Pakistan has faced a number of significant healthcare challenges over the past decade. In 2000, one of these events - a deadly epidemic of Crimean Congo Haemorrhagic Fever (CCHF) - struck Pakistan. The people of Pakistan are at a very high risk of acquiring CCHF, due to a number of factors which emerge from a scoping review of the literature. First, the underdeveloped healthcare system of the country is currently not prepared to cope with challenges of this nature. Healthcare professionals and medical institutes are not sufficiently equipped to properly diagnose, manage and prevent CCHF. Second, a large percentage of the general public is unaware of the spread and control of the vector. The agricultural sector of Pakistan is vast and thus many people are involved in animal husbandry and the handling of livestock which can lead to the transmission of the CCHF virus. Even in urban areas the risk of transmission is significantly higher around the time of Eid-ul-Azha, when Muslims slaughter animals. Finally, the political upheavals faced by the country have also increased Pakistan’s vulnerability because a large number of refugees from Afghanistan, a CCHF endemic country, have migrated to Pakistan as a result of the Afghan war. Most of the refugees and their animals settle in Baluchistan and Khyber Pakhtunkhwa provinces, which consequently have a higher prevalence of CCHF. This scoping review of the literature highlights the potential causes of high risk CCHF and draws conclusions and makes recommendations that policy-makers in Pakistan may wish to consider in-order to improve on the current situation.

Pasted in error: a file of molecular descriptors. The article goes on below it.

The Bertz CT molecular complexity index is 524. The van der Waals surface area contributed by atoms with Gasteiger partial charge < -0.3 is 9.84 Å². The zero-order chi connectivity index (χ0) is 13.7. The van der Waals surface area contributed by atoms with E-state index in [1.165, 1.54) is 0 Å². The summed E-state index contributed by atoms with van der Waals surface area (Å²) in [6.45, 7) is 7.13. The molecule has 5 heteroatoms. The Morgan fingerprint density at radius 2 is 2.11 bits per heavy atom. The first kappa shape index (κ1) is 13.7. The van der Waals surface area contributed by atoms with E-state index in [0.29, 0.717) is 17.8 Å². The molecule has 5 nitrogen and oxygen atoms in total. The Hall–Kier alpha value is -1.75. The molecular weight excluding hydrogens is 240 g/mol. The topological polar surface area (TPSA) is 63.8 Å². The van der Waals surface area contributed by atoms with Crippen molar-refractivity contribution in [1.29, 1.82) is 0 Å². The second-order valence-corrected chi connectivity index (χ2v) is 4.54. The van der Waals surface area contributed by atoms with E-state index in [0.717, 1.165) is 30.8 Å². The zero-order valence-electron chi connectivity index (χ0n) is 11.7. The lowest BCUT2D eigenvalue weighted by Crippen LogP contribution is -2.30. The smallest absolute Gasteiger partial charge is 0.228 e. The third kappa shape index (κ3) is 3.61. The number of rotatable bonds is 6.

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- The reasons why Pakistan might be at high risk of Crimean Congo haemorrhagic fever epidemic; a scoping review of the literature
Muhammad Rehan Sarwar
- BioMed Central
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